It’s not a coincidence that many people outside the cultural mainstream are founding their own businesses. Often, these businesses are founded precisely because they provide relatively better job security and flexibility to owners and workers who could not find similarly attractive terms at larger mainstream firms.
Benefits Beyond Money Profits
Economists often debate whether or not the small-business economy is “efficient.” Some have even suggested that small businesses should be regarded as harmful because they use resources that larger firms might be able to more “efficiently” use due to advantages of economy of scale.
This is, of course, a terrible way of looking at small businesses
In addition to the benefits offered workers, small businesses often provide a wide variety of benefits to both owners and consumers in the form of services to the community, and the psychic profits afforded to owners.1 Unfortunately for small businesses, many of these benefits don’t show up as money profits, and thus economists ignore them.
For example, it is clear that that demonstrated preference of a small business owner is to run a small business even if, in theory, he or she might be able to command a higher wage some other way. It’s not difficult to imagine why this might be. Many small business owners — even if the enterprise does not provide for an especially high income — prefer self-employment to collecting a wage because it offers the sort of flexibility, control, and peace of mind that is not often available to wage earners. While self-employment can often mean long hours, it also often means the proprietor is unlikely to lose all of his income at once, due to being laid off. Even if the business becomes less profitable, the proprietor is not going to walk to his desk one day to find a pink slip. Moreover, if the economy is weak, a business owner can temporarily cut his own wages with more flexibility and ease than he can normally cut the wages of an employee. If times are good, a business owner can temporarily increase his own hours (and income) to take advantage of the sudden increase in demand. For a great many business owners, this sense of control over one’s schedule and career are worth it, even if the full benefits do not show up in any government statistic.
Negative Attitudes Toward Small Business Endure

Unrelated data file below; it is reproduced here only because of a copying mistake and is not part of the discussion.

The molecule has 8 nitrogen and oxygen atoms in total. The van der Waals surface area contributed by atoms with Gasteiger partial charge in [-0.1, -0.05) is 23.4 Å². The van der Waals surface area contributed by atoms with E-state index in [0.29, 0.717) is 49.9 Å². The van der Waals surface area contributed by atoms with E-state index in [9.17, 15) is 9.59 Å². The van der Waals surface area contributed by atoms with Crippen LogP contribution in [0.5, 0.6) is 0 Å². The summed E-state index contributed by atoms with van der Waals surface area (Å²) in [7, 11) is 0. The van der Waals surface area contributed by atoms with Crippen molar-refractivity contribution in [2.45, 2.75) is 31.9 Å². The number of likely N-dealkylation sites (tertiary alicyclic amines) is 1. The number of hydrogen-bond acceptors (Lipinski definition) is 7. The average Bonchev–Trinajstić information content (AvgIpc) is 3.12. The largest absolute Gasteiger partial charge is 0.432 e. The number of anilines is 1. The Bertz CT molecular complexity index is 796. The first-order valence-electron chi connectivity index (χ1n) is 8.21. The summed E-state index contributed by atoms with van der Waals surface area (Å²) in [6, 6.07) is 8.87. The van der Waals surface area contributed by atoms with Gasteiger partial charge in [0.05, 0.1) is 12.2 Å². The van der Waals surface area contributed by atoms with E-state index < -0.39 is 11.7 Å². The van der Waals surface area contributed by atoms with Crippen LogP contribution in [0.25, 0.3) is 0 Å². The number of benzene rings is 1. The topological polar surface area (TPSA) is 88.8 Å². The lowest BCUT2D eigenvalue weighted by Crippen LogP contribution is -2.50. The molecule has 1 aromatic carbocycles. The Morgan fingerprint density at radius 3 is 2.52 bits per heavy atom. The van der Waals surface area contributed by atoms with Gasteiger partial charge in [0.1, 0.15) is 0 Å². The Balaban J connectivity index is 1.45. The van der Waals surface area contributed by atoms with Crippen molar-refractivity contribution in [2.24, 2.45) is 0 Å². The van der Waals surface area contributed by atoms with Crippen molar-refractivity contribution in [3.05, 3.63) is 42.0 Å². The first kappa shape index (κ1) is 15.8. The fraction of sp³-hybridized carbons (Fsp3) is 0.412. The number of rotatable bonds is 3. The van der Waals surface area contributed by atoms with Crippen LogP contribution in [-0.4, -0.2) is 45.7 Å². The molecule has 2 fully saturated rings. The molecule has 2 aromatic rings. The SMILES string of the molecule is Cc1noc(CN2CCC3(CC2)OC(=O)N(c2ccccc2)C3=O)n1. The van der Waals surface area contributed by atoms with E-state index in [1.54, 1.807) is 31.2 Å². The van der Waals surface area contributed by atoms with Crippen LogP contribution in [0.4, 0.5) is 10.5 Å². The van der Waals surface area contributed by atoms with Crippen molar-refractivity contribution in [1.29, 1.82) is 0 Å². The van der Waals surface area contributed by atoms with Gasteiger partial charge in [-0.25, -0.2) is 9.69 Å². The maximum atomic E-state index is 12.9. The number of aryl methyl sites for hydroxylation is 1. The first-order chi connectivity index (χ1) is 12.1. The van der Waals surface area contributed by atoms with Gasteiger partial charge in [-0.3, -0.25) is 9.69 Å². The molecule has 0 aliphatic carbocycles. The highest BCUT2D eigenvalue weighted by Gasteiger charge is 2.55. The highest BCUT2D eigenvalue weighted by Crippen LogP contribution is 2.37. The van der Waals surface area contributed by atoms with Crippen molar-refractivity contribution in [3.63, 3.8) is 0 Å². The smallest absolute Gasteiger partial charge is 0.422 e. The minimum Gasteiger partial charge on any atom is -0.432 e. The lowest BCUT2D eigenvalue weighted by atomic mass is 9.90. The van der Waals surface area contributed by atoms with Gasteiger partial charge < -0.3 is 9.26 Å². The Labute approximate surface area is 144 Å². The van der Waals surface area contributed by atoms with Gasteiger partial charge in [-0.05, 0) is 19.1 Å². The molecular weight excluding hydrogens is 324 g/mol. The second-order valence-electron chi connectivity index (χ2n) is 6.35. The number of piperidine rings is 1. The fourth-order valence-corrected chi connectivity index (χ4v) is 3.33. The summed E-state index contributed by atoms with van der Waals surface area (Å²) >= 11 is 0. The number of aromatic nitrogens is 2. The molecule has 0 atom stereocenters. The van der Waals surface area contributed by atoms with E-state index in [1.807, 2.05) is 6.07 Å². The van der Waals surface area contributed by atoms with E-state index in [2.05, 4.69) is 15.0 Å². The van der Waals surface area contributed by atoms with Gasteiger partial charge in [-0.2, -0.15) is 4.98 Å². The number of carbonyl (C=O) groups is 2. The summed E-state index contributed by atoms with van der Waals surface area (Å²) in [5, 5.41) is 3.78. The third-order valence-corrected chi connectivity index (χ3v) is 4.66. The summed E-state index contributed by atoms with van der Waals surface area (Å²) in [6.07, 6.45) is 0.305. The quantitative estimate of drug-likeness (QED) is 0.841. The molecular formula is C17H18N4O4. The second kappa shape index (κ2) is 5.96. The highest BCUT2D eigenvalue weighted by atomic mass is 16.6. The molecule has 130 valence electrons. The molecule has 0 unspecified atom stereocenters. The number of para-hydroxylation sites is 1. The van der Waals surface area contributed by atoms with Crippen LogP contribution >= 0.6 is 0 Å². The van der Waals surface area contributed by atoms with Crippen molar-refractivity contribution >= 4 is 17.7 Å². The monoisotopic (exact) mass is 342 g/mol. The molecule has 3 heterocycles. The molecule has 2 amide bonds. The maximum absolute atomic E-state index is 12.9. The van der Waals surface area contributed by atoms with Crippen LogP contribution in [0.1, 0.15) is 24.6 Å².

In spite of all of this, we can expect both policymakers and pundits to largely ignore small businesses and to continue to ignore the high costs imposed on small firms and small entrepreneurs by government regulations.
Some even continue to attack small business owners because they are allegedly not regulated enough.
Last year, for example, the left-wing Jacobin magazine declared that “small businesses are overrated” and that “[w]e shouldn’t fetishize mom and pops. They offer lower wages, skimpier benefits, and inferior labor protections.”
This “analysis” by author Matt Bruenig attempted to make the case that since some government regulations don’t apply to businesses with fewer than 15 employees, this creates a “loophole” through which workers can be oppressed with impunity by small business owners. The ideal economy for Bruenig, it seems, is one in which even the smallest firm must do all the same paperwork and pay the same government mandated benefits as huge corporations.
In real life, of course, this would ensure that few new small firms are ever created at all.
Fortunately, even the center-left Institute for Local Self-Reliance sees the danger in attacking small businesses. As noted by the ILSR’s Stacy Mitchell, small businesses disperse economic resources more evenly throughout a community, and, as Mises noted, they provide more options to employees while creating more competition for large firms. Nor do small firms really pay less, unless we’re talking about highly-paid managerial jobs. Although Bruenig thinks small business should be trashed because they allegedly pay lower wages than large firms, Mitchell writes:
For low- and middle-income workers, there is no wage gap between small and large firms. People in the bottom 50 percent of the income distribution earn about the same working at large firms as they do at small. In other words, the fact that big companies pay more on average is solely a function of the earnings of their highest paid employees.
In fact, this myth that larger firms offer a cornucopia of higher wages for everyone has become widespread across the ideological spectrum. A belief in this trope is partly why Kevin Williamson at National Review last month insisted that government “should do more for big business,” and that big business is getting the short end of the stick thanks to a romanticizing of small business. But in the age of “too big to fail,” the idea that big firms are America’s punching bag is not terribly convincing. Meanwhile, recent efforts by conservatives and leftists to denounce small businesses as overrated is not an encouraging trend.
- 1. These services cover a wide variety of industries. Many often assume that minority-owned businesses as nearly all retail outlets, but historically, retail has only constituted one-quarter of these businesses. The rest have included everything from construction to financial services such as insurance. (https://www.nap.edu/read/9719/chapter/10) Bookkeeping and auto repair are also among the most common types of small businesses.
Ryan McMaken (@ryanmcmaken) is a senior editor at the Mises Institute. Send him your article submissions for Mises Wire and The Austrian, but read article guidelines first. Ryan has degrees in economics and political science from the University of Colorado, and was the economist for the Colorado Division of Housing from 2009 to 2014. He is the author of Commie Cowboys: The Bourgeoisie and the Nation-State in the Western Genre.